Commas With Names And Titles In Writing – The Quick Rules

Commas With Names And Titles Rules

Knowing when to use commas with names and titles in sentences is easy once you know two simple grammar rules.

1. If a name or title is essential to the meaning of a sentence, and you can’t remove it, you don’t use commas.

2. However, if the name is not essential, and you can remove it without changing the meaning of the sentence, you wrap the name in commas.

When you apply these two rules to your writing, you will never go wrong.

Quick examples of no commas with names 

The punctuation rules for names are similar to defining and non-defining clauses.

When a name is essential or defining, you don’t use commas.

A primary example is when the name is the subject.

Caroline is the head of our technical support team.

In this case, you don’t use a comma.

You can ask Caroline for help with Excel spreadsheets. She’s an expert.

In the example above, removing the name from the sentence is impossible, so there are no commas.

It doesn’t matter where the name occurs in a sentence. If it can’t be removed, you don’t add any commas.

If you need any help, the best person to ask is Caroline.

It’s that easy. You don’t use commas if the name is essential and can’t be removed from a sentence.


When to use two commas

When a name is grammatically non-essential, you can remove it and retain the meaning of a sentence.

In other words, the name adds extra information, so you need two commas to separate the additional information.

The head of our technical support team, Caroline Mason, is the best person to ask if you have a technical issue.

When you remove the name, the sentence remains grammatically intact.

The head of our technical support team is the best person to ask if you have a technical issue.

This version is certainly less informative than the first, but it is correct.

The same rule applies to titles.

My favorite book, The Hitchhikers Guide to the Galaxy, was written by Douglas Adams.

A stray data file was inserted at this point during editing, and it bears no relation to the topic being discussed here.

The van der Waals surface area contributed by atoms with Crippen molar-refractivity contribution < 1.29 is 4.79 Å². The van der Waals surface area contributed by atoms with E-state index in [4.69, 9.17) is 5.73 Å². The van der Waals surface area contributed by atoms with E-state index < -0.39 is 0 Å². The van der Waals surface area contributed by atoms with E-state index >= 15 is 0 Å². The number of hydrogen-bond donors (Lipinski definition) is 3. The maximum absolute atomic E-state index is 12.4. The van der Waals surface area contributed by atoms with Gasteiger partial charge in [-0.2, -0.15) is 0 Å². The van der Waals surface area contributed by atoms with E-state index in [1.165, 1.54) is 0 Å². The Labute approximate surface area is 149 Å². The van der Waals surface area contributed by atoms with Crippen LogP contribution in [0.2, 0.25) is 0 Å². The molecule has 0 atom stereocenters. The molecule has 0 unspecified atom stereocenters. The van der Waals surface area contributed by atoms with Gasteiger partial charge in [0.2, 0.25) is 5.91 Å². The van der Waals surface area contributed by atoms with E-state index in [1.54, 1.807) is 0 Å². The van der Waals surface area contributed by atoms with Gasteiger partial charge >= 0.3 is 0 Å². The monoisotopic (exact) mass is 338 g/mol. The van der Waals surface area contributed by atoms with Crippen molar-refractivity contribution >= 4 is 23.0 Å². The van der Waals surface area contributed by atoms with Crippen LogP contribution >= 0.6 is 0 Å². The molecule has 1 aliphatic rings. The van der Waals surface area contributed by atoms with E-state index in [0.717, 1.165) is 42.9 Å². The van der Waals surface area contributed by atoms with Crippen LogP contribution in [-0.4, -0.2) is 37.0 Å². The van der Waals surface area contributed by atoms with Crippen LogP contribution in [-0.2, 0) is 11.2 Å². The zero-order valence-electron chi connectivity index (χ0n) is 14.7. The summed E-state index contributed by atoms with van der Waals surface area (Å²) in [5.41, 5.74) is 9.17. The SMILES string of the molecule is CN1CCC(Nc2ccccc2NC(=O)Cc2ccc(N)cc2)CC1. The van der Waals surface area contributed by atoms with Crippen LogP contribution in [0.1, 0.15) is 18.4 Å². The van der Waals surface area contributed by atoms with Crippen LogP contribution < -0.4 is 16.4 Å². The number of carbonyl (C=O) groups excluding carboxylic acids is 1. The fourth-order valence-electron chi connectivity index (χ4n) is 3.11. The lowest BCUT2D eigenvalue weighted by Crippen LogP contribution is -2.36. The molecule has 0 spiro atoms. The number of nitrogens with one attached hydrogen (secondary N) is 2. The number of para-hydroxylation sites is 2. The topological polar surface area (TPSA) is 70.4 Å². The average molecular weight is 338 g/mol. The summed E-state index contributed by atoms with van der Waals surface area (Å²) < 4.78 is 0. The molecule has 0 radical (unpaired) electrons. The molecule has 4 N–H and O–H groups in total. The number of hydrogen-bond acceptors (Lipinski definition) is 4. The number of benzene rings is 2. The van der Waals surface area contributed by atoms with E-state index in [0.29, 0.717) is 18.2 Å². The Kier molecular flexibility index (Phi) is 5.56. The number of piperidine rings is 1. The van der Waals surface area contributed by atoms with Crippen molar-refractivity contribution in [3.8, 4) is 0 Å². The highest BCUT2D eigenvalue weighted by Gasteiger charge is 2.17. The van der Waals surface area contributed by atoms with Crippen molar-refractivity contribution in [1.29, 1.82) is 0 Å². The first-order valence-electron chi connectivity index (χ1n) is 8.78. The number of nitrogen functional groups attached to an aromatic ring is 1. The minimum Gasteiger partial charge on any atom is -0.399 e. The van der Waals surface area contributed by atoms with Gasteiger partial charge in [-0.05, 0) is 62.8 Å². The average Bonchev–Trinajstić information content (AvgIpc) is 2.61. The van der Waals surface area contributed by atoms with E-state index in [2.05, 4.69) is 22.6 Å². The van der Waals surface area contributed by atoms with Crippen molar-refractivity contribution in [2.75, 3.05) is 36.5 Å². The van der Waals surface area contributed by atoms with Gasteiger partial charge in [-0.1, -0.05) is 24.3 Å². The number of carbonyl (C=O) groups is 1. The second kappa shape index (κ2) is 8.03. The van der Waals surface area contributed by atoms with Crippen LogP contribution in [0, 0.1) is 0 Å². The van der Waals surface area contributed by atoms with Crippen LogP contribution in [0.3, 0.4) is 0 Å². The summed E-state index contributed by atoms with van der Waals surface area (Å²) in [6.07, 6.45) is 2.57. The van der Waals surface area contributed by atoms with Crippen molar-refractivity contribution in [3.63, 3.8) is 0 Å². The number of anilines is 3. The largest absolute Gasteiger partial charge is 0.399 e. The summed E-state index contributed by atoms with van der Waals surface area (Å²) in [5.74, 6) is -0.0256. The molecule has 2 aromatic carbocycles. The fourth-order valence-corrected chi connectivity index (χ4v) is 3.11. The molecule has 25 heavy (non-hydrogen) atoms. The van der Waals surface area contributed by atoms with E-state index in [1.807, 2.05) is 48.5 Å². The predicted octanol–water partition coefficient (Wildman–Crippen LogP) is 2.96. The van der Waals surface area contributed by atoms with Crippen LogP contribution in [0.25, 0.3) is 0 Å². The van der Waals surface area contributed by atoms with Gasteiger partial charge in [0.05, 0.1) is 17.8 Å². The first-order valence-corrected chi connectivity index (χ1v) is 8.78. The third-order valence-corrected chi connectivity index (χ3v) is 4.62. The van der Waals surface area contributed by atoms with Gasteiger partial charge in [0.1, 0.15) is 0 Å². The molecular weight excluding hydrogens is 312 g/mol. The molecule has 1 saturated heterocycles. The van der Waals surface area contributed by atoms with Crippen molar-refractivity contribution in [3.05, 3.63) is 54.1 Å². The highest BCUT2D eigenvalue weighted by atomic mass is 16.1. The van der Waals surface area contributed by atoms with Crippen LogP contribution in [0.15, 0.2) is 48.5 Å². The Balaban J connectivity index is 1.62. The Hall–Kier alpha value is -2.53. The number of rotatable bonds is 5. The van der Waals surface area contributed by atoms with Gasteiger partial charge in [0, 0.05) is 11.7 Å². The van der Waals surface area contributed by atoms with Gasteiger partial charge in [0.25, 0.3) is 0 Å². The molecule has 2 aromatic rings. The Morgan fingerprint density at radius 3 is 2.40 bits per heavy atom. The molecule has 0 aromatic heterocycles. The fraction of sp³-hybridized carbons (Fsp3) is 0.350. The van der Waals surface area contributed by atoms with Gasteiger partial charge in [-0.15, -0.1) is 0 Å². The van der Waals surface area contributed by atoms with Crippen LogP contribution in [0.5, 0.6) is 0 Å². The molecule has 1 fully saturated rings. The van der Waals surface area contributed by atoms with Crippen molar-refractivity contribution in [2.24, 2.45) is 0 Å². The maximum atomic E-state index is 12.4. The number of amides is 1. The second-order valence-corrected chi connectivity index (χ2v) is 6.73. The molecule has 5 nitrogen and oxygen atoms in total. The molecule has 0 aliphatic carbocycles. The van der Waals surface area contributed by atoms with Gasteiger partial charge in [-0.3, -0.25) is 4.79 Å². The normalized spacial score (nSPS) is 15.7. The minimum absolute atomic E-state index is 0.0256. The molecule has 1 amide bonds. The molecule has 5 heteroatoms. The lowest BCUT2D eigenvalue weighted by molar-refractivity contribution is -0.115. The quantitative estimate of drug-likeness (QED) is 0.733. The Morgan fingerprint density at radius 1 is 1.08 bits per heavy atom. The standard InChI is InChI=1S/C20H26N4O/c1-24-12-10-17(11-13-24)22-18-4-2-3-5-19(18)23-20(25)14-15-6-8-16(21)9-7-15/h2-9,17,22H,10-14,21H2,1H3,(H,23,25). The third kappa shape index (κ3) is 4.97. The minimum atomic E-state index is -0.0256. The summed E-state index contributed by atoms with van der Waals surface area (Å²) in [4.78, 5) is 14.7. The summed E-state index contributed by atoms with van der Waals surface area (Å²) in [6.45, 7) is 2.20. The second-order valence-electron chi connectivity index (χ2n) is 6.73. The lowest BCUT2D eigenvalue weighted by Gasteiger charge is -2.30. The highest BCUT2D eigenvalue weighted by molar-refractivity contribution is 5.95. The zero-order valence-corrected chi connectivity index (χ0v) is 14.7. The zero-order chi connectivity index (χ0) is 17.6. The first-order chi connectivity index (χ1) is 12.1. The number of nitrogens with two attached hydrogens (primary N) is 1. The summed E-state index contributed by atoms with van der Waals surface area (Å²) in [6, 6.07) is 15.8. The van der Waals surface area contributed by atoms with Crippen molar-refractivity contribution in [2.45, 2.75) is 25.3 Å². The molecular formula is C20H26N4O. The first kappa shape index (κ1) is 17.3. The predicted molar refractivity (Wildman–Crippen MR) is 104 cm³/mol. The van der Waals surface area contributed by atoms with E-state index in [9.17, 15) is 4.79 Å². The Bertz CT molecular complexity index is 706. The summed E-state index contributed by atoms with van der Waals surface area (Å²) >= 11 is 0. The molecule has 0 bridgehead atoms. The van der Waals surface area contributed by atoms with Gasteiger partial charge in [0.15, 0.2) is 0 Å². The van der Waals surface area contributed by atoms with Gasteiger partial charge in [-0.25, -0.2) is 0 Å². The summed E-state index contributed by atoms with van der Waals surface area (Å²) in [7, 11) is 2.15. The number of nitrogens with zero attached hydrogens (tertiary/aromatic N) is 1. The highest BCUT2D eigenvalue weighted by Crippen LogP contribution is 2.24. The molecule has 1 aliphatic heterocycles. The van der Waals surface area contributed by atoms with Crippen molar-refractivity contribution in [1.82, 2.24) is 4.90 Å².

Again, if I remove the title, the sentence still makes sense.

My favorite book was written by Douglas Adams.


When a name is one of many

You don’t need to use commas if you use a name to describe the only person relevant to a sentence. 

In the example below, it is a nominative absolute phrase to introduce Caroline.

My colleague Caroline can help you.

However, when the name is one of two or more possibilities, you need to wrap it in commas.

One of my colleagues, Caroline, can help you.

The sentence means that Caroline is only one choice of many.


Using one comma before a name

This only occurs when a name or title is at the end of a sentence and is non-essential information, so a comma is necessary.

I was very happy with the help I received from the head of the support team, Caroline.

You can see that the name could be easily removed. 

But because it is at the end of the sentence, you can’t use a second comma.


When to use a single comma after a name

When a name is at the end of an introductory clause or phrase, it may need a comma.

This is a general punctuation rule and not directly related to names or titles.

I tried to contact Caroline, but she was in a meeting all afternoon.


Comma use with suffixes

One last issue occasionally occurs when a name has a suffix like Jr., Sn., or a number.

According to MLA Style, there is no comma before a number, but there is before a suffix.

Queen Elizabeth II

Harry Connick, Jr.

For a name with a suffix abbreviation, a comma follows the period (full stop) when used in a sentence.

The singer Harry Connick, Jr., was born in 1967.



Most grammar rules are open to variations, interpretations, and exceptions.

In this case, you might find that style guides may differ slightly.

But in general, the two basic rules apply.

1. You don’t use commas with names and titles when they are essential information.

2. You use commas with names and titles that are non-essential information and can be removed from a sentence.

If you follow these two simple rules, you will get your punctuation and grammar right every time.


Related Reading: Comma Before Such As For Nonrestrictive Clauses

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